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UBC Theses and Dissertations

Non-disjunction in aging female mice Martin, Renée Halo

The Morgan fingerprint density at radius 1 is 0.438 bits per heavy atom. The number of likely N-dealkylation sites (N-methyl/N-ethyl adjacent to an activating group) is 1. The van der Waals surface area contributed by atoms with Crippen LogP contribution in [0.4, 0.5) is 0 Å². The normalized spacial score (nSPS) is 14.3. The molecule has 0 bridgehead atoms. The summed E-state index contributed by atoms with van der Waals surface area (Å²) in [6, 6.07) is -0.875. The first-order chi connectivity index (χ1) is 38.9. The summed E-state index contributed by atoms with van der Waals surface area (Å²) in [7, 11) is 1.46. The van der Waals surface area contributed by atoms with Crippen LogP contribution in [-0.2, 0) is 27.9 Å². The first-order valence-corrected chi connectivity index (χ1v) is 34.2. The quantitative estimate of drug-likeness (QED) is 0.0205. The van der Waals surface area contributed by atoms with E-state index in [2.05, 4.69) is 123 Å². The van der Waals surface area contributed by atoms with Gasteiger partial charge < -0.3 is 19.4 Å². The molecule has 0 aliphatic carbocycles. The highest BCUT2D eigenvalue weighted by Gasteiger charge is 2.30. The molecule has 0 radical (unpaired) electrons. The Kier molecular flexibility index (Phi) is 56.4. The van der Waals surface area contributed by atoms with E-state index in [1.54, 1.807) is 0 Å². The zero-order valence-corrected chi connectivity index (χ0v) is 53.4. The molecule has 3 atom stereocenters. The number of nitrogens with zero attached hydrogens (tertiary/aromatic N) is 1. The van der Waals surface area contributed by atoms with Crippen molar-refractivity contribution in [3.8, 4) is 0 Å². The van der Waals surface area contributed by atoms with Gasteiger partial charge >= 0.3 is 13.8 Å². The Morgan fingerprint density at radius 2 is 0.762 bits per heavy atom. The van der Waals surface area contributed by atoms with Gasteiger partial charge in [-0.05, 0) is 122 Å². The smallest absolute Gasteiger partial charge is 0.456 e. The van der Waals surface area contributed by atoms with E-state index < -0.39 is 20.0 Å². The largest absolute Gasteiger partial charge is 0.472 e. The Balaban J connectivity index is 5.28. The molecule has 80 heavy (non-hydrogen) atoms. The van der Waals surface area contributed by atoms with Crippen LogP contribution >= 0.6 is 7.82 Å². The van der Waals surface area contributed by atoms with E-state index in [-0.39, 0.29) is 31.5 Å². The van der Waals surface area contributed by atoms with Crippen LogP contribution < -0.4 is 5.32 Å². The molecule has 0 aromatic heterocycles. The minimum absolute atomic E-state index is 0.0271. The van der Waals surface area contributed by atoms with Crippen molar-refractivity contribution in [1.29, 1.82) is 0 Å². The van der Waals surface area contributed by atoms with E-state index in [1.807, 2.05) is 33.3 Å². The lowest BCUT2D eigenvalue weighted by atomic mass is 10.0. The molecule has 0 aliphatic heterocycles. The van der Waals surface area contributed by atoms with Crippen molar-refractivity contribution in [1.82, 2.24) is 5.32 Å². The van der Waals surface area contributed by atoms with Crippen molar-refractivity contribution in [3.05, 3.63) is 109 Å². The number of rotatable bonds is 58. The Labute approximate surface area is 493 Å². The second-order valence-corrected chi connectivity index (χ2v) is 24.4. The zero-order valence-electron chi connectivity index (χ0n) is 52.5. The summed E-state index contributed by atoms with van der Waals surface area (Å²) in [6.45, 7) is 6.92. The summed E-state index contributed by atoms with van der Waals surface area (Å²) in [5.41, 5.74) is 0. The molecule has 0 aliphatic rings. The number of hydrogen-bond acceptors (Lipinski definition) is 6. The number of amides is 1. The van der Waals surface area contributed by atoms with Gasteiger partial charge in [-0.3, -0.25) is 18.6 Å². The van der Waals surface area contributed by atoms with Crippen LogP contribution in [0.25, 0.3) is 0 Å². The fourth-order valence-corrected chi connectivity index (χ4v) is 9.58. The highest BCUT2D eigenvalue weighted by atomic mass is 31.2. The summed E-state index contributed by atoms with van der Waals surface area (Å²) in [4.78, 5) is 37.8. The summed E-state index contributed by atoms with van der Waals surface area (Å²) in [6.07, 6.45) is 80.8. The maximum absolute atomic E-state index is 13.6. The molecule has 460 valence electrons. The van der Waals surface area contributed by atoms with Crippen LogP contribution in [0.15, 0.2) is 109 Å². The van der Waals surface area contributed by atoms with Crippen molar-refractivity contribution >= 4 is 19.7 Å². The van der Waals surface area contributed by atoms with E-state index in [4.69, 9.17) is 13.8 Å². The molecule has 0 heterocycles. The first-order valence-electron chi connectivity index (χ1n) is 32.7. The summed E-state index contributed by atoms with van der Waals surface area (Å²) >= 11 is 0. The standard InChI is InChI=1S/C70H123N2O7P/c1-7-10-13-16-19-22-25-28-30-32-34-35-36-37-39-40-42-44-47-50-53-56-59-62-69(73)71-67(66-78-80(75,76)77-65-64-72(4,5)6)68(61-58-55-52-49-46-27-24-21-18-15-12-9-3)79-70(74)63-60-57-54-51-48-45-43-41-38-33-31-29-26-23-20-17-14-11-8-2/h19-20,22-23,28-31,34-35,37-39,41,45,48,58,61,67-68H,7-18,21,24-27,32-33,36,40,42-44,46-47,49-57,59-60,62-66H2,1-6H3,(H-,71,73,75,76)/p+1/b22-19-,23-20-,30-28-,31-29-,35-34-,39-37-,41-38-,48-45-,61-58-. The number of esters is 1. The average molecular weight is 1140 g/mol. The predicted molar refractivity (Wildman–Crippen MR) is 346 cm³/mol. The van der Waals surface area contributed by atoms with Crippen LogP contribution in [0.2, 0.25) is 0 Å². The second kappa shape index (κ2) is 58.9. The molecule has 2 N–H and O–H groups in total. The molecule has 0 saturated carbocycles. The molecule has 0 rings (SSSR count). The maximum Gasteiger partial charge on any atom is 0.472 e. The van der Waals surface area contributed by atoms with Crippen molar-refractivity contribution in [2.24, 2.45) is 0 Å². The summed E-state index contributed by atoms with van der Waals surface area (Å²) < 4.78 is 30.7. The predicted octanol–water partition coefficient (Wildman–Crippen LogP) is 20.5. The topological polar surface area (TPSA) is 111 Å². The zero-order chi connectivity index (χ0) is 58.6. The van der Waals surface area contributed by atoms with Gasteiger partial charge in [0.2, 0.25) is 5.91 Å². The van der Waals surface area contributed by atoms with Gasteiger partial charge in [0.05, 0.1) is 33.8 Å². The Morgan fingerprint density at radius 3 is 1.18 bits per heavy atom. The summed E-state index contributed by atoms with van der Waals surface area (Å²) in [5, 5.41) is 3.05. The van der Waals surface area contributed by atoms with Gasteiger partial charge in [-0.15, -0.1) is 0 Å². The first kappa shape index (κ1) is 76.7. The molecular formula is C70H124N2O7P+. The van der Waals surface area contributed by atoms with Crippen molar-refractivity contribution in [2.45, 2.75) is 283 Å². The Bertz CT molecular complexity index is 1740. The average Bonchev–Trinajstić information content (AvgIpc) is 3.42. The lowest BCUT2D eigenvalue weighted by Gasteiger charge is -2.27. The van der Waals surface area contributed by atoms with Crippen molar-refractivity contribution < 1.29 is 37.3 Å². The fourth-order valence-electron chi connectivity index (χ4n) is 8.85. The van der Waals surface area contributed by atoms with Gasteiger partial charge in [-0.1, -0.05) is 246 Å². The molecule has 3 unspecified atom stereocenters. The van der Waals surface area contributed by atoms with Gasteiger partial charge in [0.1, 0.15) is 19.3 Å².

Classical studies have shown that reproductive performance declines with maternal age in humans and other mammals. There is an increase of trisomic offspring with maternal age in humans and an increase of trisomic embryos and fetuses with maternal age in mice. It has been suggested that this increase in non-disjunction is due to the decrease in chiasma frequency arid increase in univalents observed in the oocytes of old mice. This study was undertaken to determine the effects of maternal age on non-disjunction in the oocytes of CBA mice. Oocytes from CBA mice varying in age from two to eleven months were cultured to the metaphase II stage of meiosis and the chromosomes were analysed. The oocytes from three maternal age groups were compared with respect to the mean number of oocytes obtained per mouse, the frequency of maturation to metaphase II, and the frequency of numerical chromosome abnormalities. Both the mean number of oocytes obtained per mouse and the frequency of maturation decreased markedly with maternal age. The frequency of chromosome abnormalities in the oocytes increased with maternal age from the young to the middle aged mice but dropped off in the oldest maternal age group. No hyper-ploid (n+1) oocytes were observed in the young or old group of mice but 4.9% hyperploidy occurred in the middle age group. It is suggested that the lack of hyperploid oocytes in the old CBA females might be due to a threshold effect in which oocytes which are damaged by the number or type of univalents become atretic and do not progress to metaphase II. The frequency of diploid (2n) oocytes was 1.7% and was not maternal age dependent. An overall theory of maternal age related nondisjunction is proposed in which the various environmental and genetic factors known to affect non-disjunction are linked to an underlying mechanism of univalent production in oocytes.

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